Some time ago, Erika ordered both honeys directly from New Zealand. Each rehab season, several animals will arrive with wounds that need treatment; however, we have been understandably reluctant to test the honey on our animals. Recently, when Erika received a few good bites from one of our furry friends, she decided to give the Manuka Honey a try. After the obligatory cleaning of the wounds, she covered the wounds with the sterilized Manuka Honey. We were very pleased when Erika reported that there was never any swelling or pain, the wounds stayed clean, no infection developed and that the wounds were almost completely healed in just a few days. Now, since it was more than satisfactorily tested, we are willing to start using it on our wild friends.

The True Story of the month on our website will be "Living With Beavers". Erika has said that one of the most exciting events since purchasing the 83 acre Wild Bunch Refuge property almost seven years ago, has to be the day she discovered a beaver colony. A few years ago, Erika ventured through the dense woods and bushes and swampy area walking along one of the streams and noticed a cone shaped tree stump. At first, she did not realize that it was the work of a beaver. Proceeding along the stream, she was thrilled to find one beaver lodge after another. Since that time, we have continued to explore this area of the refuge. As time goes on, we discover that the industrious beavers have expanded their territory and have built more dams and lodges along the stream. Unfortunately, so far we have not actually seen a beaver, although we have heard beavers' large paddle-shaped tails slapping the water to let us know that they are around and don't appreciate it when we disturb the area.

Wild Bunch gets quite a few calls about beavers that people want removed, trapped, or killed because they cut down trees or their dams flood the homeowner's property. This is a terrible problem because beavers cannot lawfully be relocated. In order to remove a beaver, a kill permit has to be issued by the Virginia Department of Game and Inland Fisheries. Of course, there are ways to make the beavers leave without trapping them and we always do our best to talk people out of having them killed by offering alternate suggestions. Since the Wild Bunch property has several streams and is in a very remote and hard to negotiate area, we always knew that it would be a great place for beavers. Some people consider beavers to be a big problem but we at Wild Bunch welcome them and are grateful to be able to provide a safe and perfect environment for them.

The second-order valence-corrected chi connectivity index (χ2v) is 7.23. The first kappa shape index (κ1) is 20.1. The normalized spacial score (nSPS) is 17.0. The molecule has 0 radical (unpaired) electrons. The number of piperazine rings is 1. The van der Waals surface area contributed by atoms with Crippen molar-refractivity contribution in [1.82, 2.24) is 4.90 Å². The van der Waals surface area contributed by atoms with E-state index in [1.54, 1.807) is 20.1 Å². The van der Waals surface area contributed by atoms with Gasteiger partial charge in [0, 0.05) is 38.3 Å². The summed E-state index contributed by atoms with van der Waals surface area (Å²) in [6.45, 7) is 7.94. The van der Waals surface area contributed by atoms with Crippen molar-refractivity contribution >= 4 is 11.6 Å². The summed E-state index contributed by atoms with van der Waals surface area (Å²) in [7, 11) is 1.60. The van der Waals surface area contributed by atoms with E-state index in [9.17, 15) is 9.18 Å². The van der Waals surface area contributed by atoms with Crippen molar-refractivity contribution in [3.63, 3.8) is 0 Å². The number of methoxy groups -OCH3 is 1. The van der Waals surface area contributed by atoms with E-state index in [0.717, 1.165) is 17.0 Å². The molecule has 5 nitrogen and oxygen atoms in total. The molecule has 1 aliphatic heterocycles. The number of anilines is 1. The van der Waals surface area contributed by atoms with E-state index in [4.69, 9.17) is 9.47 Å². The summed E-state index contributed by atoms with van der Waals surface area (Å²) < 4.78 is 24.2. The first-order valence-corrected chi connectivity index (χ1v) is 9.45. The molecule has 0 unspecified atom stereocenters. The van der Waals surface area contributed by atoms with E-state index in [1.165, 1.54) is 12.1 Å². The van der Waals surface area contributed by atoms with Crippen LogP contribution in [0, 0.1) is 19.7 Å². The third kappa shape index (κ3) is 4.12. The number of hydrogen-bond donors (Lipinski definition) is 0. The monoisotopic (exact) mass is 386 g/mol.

Wild Bunch is currently in the process of re-applying for inclusion in the Combined Federal Campaign (CFC). This is a yearly charitable donation drive for federal employees. CFC donations benefit a wide variety of local, national, and international non-profit organizations. Wild Bunch was admitted into the program in 2006, and we are hopeful that we will be receiving funds that we so desperately need to support the refuge.

We want to thank everyone who continues to help our wild friends. We are grateful for the donations that make it possible for us to help so many animals. We could not manage the large scope of work we must accomplish without your support. Financial donations can be mailed to Wild Bunch Wildlife Rehabilitation, 402 West Alexandria Avenue, Alexandria, Virginia 22302-4204. In addition, donations via PayPal can be made directly on our website. We hope you realize how deeply we rely on your support and how much we appreciate everything you do to help us out.